The Hôtel de Caumont is presenting for the first time around sixty works by the Nice-born artist Yves Klein (1928-1962) from a fresh perspective. Given the public nature of Klein’s oeuvre and its resolutely spectacular, even mythical qualities, come and explore the complementary personal an dintimate dimensions of the artist’s life and work.
Yves Klein is certainly one of the most famous French artists from the second half of the twentieth century. Since his premature death in 1962 at the age of thirty-four, his work has gained international recognition. The intense brilliant ultramarine for which he took out a patent—the famous IKB (International Klein Blue)—has become well known beyond the milieu of art connoisseurs.
The artist held many exhibitions that enabled him to highlight the various aspects of his prolific and varied oeuvre, created in a highly productive phase lasting just eight years. However, up until this point, there had rarely been a focus on the links between his private life and his bold and radical works aimed at a broad audience.
By focusing on the artist’s family origins and circles of friends, his studios, and his relations with his models, the exhibition presents you the material conditions of the artist’s work and his intellectual processes, spiritual dimension, and the humour often underlying the apparent earnestness of his approach.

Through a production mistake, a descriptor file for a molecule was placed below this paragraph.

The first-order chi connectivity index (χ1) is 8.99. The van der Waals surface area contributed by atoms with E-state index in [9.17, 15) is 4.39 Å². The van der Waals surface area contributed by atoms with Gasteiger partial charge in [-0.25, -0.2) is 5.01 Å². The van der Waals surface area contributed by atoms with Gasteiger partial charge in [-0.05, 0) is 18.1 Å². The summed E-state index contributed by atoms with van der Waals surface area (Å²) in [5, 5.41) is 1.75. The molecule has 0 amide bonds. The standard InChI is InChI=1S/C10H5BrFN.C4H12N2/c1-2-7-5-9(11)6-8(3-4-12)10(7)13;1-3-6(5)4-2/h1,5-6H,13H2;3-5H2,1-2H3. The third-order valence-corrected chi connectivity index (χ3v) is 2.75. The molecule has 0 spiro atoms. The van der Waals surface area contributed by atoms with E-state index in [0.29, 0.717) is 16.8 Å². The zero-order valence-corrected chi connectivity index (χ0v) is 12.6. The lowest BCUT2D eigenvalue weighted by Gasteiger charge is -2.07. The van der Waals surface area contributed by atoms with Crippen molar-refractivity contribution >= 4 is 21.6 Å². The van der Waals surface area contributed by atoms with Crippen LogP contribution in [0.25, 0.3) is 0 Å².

Alongside the most emblematic masterpieces—including the Monochrome and Sculpture Éponge (Sponge Sculpture) works, the gilded Monogold paintings, Anthropométries, and Peintures de Feu (Fire Paintings)—, come discover less well-known works, as well as previously unseen archive material and objects from his studio. Various works by other artists will also be exhibited, as well as collaborative projects, attesting to the friendships and relationships of creative complicity Klein cultivated with colleagues and friends, such as Arman, Christo, Martial Raysse, and Jean Tinguely.
Exhibition produced in collaboration with Archives Klein